5 Tips for Transplanting in Hot Weather

bok choy under shadecloth

Abundant crops begin with seedlings that grow steadily onwards, with no growth checks. Transplanting is a key part of the operation!

Thing is, most of the crops we’re planting in late summer (winter brassicas, carrots, leeks etc), aren’t fans of intense heat. Add to that, the garden soil is likely tired, dried out and not necessarily crop ready and we need tricks! Here are my top 5 to ensure all your seedlings grow like rockets!

Plant in the evening

The evening is a glorious time to garden, gentle and cool – perfect for transplanting and it gives your seedlings the night in which to establish a good footing.  

Plant into compost

Broccoli seedling in a no dig a la charles bed

The very best thing to plant your new seedlings into, is homemade compost. A fresh layer spread over the bed is the ultimate, but if you don’t have enough, no worries, there’s options:

  • a dose of compost for each seedling with some yummy broken down mulch between each seedling to fill the gap
  • mix your homemade compost with vermicastings or cheats compost to extend it

Pre soak the soil + the seedlings

soaking tomato seedlings in a tray of water before planting

Prep your seedlings in the best of ways by sitting the pots in a tray of water until they’re nicely moist top to bottom. A good habit at all times, but particularly useful in hot weather and especially awesome if water is thin on the ground at your place.

While your seedlings soak, hydrate your bed – ideally by watering the bed entire, but if you don’t have enough water, just water the bottom of the hole in which you’ll plant the seedling.

Then, if your soil is lack lustre and needs a bit of perking up, saturate the bed with a biological brew or liquid seaweed or fish or worm juice – whatever you have to hand, before planting out.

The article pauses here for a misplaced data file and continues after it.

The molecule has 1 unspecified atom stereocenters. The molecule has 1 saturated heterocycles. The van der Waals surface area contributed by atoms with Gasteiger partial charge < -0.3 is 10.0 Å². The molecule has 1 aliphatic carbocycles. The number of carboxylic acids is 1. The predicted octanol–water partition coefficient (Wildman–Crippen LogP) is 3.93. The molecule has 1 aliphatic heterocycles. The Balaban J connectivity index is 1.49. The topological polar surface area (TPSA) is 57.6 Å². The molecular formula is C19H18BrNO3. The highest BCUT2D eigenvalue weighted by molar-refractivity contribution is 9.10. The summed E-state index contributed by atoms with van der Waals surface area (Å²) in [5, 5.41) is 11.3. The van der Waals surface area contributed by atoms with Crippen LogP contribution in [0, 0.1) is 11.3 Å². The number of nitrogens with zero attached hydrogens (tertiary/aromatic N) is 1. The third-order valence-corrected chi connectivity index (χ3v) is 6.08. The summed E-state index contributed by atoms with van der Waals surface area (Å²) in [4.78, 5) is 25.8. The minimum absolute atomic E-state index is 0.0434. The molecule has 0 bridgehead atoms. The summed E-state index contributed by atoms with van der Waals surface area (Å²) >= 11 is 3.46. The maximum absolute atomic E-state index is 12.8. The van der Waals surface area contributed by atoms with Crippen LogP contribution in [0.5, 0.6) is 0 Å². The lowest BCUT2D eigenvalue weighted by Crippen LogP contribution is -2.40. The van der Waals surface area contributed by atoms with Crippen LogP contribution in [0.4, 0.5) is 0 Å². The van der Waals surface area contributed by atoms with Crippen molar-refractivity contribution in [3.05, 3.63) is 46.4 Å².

Seal the deal and hold the moisture in, with mulch. A slightly decomposed, wormy hay is epic for this job, it really holds the moisture in. If you’ve no pre rotted organic matter in the house, rouse up a barrow of homemade mulch.

Create shade

Shade cools the air and slows transpiration, saving your youngsters from wilting – which is what happens when water out is faster than water in. Wilting is flirting with death, and wastes precious energy that is far better spent on growing.


  • set up a shade cloth overhead
  • or use natures shade cloth by planting beneath older crops – light, airy seeding parsley is my favourite nursery plant
  • or poke in bracken or any airy, branch for a natural umbrella.


  1. Fabulous thanks Kath. Lapping up your advice as always 😉

  2. Hi Kath, I have a question about your video about sowing carrots. Apologies for posting it here, but seems comments are closed there. It sounds like you don’t take the mulch off the carrot lines once they start coming through. Is that correct?

    • Great question – much depends Jonathan, on the type of mulch. Keep a watch on the seedlings and intuit any mulch moving required. I usually do a bit of shifting a little to the left or right as required.

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